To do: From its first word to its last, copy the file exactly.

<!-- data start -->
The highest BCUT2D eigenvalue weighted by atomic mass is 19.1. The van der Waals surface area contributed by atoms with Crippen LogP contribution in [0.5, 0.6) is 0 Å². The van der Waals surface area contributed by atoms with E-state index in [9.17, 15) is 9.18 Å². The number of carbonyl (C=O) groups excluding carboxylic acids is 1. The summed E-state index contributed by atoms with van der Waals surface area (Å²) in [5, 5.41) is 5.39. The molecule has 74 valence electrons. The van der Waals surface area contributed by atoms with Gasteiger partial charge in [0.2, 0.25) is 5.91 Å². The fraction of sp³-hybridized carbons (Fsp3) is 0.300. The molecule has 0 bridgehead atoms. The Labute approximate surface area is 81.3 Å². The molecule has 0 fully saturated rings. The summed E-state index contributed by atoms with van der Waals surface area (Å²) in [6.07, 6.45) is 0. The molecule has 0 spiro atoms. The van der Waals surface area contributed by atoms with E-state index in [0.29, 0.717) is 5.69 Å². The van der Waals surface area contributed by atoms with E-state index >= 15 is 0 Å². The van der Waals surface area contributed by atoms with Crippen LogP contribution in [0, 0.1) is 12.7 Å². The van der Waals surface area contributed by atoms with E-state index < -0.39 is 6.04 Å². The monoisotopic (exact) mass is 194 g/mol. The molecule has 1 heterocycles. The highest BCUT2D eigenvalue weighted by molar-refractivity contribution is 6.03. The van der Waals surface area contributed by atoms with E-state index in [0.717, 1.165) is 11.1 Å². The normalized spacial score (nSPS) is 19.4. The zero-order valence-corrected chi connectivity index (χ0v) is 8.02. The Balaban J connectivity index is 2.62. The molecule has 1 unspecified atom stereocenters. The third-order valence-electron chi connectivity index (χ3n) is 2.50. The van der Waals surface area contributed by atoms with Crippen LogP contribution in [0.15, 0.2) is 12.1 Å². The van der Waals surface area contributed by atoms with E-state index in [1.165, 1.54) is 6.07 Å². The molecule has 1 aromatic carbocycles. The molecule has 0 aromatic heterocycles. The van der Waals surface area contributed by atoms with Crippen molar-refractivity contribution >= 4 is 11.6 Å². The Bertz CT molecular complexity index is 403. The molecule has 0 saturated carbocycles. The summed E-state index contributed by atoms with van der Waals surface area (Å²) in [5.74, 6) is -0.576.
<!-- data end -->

The highest BCUT2D eigenvalue weighted by atomic mass is 19.1. The van der Waals surface area contributed by atoms with Crippen LogP contribution in [0.5, 0.6) is 0 Å². The van der Waals surface area contributed by atoms with E-state index in [9.17, 15) is 9.18 Å². The number of carbonyl (C=O) groups excluding carboxylic acids is 1. The summed E-state index contributed by atoms with van der Waals surface area (Å²) in [5, 5.41) is 5.39. The molecule has 74 valence electrons. The van der Waals surface area contributed by atoms with Gasteiger partial charge in [0.2, 0.25) is 5.91 Å². The fraction of sp³-hybridized carbons (Fsp3) is 0.300. The molecule has 0 bridgehead atoms. The Labute approximate surface area is 81.3 Å². The molecule has 0 fully saturated rings. The summed E-state index contributed by atoms with van der Waals surface area (Å²) in [6.07, 6.45) is 0. The molecule has 0 spiro atoms. The van der Waals surface area contributed by atoms with E-state index in [0.29, 0.717) is 5.69 Å². The van der Waals surface area contributed by atoms with E-state index >= 15 is 0 Å². The van der Waals surface area contributed by atoms with Crippen LogP contribution in [0, 0.1) is 12.7 Å². The van der Waals surface area contributed by atoms with E-state index < -0.39 is 6.04 Å². The monoisotopic (exact) mass is 194 g/mol. The molecule has 1 heterocycles. The highest BCUT2D eigenvalue weighted by molar-refractivity contribution is 6.03. The van der Waals surface area contributed by atoms with E-state index in [0.717, 1.165) is 11.1 Å². The normalized spacial score (nSPS) is 19.4. The zero-order valence-corrected chi connectivity index (χ0v) is 8.02. The Balaban J connectivity index is 2.62. The molecule has 1 unspecified atom stereocenters. The third-order valence-electron chi connectivity index (χ3n) is 2.50. The van der Waals surface area contributed by atoms with Crippen LogP contribution in [0.15, 0.2) is 12.1 Å². The van der Waals surface area contributed by atoms with E-state index in [1.165, 1.54) is 6.07 Å². The molecule has 1 aromatic carbocycles. The molecule has 0 aromatic heterocycles. The van der Waals surface area contributed by atoms with Crippen molar-refractivity contribution >= 4 is 11.6 Å². The Bertz CT molecular complexity index is 403. The molecule has 0 saturated carbocycles. The summed E-state index contributed by atoms with van der Waals surface area (Å²) in [5.74, 6) is -0.576.